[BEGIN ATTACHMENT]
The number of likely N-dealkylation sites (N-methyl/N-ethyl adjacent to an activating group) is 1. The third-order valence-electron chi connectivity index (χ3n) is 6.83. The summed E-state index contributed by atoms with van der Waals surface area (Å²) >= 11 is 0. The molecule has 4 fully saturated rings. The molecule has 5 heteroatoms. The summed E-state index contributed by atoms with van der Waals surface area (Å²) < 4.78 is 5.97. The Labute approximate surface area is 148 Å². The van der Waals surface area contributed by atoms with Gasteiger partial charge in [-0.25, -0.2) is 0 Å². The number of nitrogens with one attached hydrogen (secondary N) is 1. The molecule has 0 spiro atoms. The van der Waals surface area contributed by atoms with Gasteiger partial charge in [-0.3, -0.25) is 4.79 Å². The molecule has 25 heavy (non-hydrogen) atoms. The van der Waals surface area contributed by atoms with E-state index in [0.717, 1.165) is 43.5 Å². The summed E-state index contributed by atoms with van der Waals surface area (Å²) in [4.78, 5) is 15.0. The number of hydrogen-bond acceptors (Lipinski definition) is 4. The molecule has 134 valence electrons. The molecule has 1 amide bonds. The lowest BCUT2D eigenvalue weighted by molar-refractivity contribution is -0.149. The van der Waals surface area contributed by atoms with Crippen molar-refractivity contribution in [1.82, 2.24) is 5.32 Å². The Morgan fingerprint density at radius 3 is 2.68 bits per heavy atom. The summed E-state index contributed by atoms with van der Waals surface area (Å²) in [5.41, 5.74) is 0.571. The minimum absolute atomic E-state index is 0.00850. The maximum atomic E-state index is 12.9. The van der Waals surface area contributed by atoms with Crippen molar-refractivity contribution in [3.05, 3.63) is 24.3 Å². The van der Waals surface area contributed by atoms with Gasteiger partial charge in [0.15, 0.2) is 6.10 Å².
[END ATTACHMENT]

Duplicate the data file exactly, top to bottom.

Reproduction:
The number of likely N-dealkylation sites (N-methyl/N-ethyl adjacent to an activating group) is 1. The third-order valence-electron chi connectivity index (χ3n) is 6.83. The summed E-state index contributed by atoms with van der Waals surface area (Å²) >= 11 is 0. The molecule has 4 fully saturated rings. The molecule has 5 heteroatoms. The summed E-state index contributed by atoms with van der Waals surface area (Å²) < 4.78 is 5.97. The Labute approximate surface area is 148 Å². The van der Waals surface area contributed by atoms with Gasteiger partial charge in [-0.25, -0.2) is 0 Å². The number of nitrogens with one attached hydrogen (secondary N) is 1. The molecule has 0 spiro atoms. The van der Waals surface area contributed by atoms with Gasteiger partial charge in [-0.3, -0.25) is 4.79 Å². The molecule has 25 heavy (non-hydrogen) atoms. The van der Waals surface area contributed by atoms with E-state index in [0.717, 1.165) is 43.5 Å². The summed E-state index contributed by atoms with van der Waals surface area (Å²) in [4.78, 5) is 15.0. The number of hydrogen-bond acceptors (Lipinski definition) is 4. The molecule has 134 valence electrons. The molecule has 1 amide bonds. The lowest BCUT2D eigenvalue weighted by molar-refractivity contribution is -0.149. The van der Waals surface area contributed by atoms with Crippen molar-refractivity contribution in [1.82, 2.24) is 5.32 Å². The Morgan fingerprint density at radius 3 is 2.68 bits per heavy atom. The summed E-state index contributed by atoms with van der Waals surface area (Å²) in [5.41, 5.74) is 0.571. The minimum absolute atomic E-state index is 0.00850. The maximum atomic E-state index is 12.9. The van der Waals surface area contributed by atoms with Crippen molar-refractivity contribution in [3.05, 3.63) is 24.3 Å². The van der Waals surface area contributed by atoms with Gasteiger partial charge in [0.15, 0.2) is 6.10 Å².